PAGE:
View Full Version : Helping Sensory Issues


LindaLexington
05-26-06, 08:07 PM
I have some serious sensory issues and didn't know they had anything to do with ADD until I read it in this forum.
There are clothes I can wear so I don't feel uncomfortable, and I stand apart when I'm in large crowds and even try to do that when I'm waiting in line for something....in fact I've almost lost my spot before.

Does anything help sensory issues other than avoidance....has anyone found that any medication helped with sensory issues?

livinginchaos
05-26-06, 08:38 PM
Hi there Linda!

There aren't any meds for sensory issues (that I'm aware of).
However, if large crowds are difficult and bring anxiety, meds can help that.

I have issues w/ clothing too, I don't have any tags in my shirts. Which isn't good if they have special washing instructions!

If you find that a sensory issue is bothersome you can go through desensitization.
It's a gradual process, for instance going to the mall when you know it's going to be crowded, but just look through the door. Once you're comfortable with that, next time open the door and take a step inside. Once comfortable with that, take 5 steps inside, etc, until you're able to be comfortable in that situation.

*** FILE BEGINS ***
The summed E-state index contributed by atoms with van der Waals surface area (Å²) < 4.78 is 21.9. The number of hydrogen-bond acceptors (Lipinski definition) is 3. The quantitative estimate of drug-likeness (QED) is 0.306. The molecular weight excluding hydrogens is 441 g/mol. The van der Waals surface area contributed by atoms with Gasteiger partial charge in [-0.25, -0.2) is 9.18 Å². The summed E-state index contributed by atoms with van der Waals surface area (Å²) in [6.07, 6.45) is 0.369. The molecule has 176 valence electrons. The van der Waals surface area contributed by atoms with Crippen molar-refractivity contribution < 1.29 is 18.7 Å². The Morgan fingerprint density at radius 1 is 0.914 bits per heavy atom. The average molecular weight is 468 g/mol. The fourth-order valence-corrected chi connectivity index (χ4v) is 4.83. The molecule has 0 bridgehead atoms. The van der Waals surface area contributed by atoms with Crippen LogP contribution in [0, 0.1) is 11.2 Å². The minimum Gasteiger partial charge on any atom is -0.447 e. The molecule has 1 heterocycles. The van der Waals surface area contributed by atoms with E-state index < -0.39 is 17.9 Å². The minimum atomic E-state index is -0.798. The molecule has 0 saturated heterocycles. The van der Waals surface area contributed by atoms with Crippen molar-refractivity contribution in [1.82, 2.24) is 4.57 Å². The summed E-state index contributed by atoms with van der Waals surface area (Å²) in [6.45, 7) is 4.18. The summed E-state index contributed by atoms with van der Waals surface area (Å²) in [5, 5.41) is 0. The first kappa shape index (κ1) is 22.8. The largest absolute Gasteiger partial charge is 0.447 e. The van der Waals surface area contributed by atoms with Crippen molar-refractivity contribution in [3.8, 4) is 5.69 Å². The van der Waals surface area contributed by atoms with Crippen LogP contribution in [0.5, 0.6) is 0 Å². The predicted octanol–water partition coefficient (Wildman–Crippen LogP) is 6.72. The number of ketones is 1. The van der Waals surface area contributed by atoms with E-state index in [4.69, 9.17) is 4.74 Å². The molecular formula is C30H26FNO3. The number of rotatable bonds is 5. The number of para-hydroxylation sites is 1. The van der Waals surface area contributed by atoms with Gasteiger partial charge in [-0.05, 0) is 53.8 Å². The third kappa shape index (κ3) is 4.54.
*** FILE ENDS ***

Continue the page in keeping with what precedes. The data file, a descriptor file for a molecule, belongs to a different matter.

A good book to read: The Out-Of-Sync Child: Recognizing and Coping with Sensory Dysfunction by Carol Stock Kranowitz
It refers to children, but is a good book for everyone.

You can also seek a referral to Occupational Therapy. Occupational Therapists can help you cope with sensory dysfunction.

speedo
05-26-06, 08:59 PM
Linda;

There are no meds for sensory issues. It is a neurological problem, and nobody knows much about it. :(

I did find neurontin to be helpful with reducing painful response to sound due to hyperacusous... but that was due to damaged hearing, and the neurontin does help some people in that situation.


Now, as far as being in a sensory overload situation goes, I found that risperdal helps reduce the tendency for me to have a really bad experience when overloaded sensorally... but it does nothing for the sensory issues. :(

I've had very good luck with habituation, and avoidance, but some meds do help me tolerate overload a lot better. I also have a weighted blanket for calming myself on those days when I am SO agitated. Sometimes seeking sensory stimulation seems to drown out the sensory "noise" that seems to bug me no end. :faint:

I have also found that a nice hot shower is very soothing when my skin seems to literally be crawling. My theory is that strong stimulation drowns out sensory "noise". Be careful with hot showers/baths , some people with sensory problems will have reduced or even totally blocked sense of touch when overloaded. Please don't scald yourself with a hot shower. :eek: :faint: :)


Basically, if I take risperdal, I still have sensory problems, but I'm a lot less likely to go ballistic or to become agitated when my senses are overloaded. :p

One high funcitoning autistic fellow tells me that lexapro helps reduce his tendency to meltdown, etc.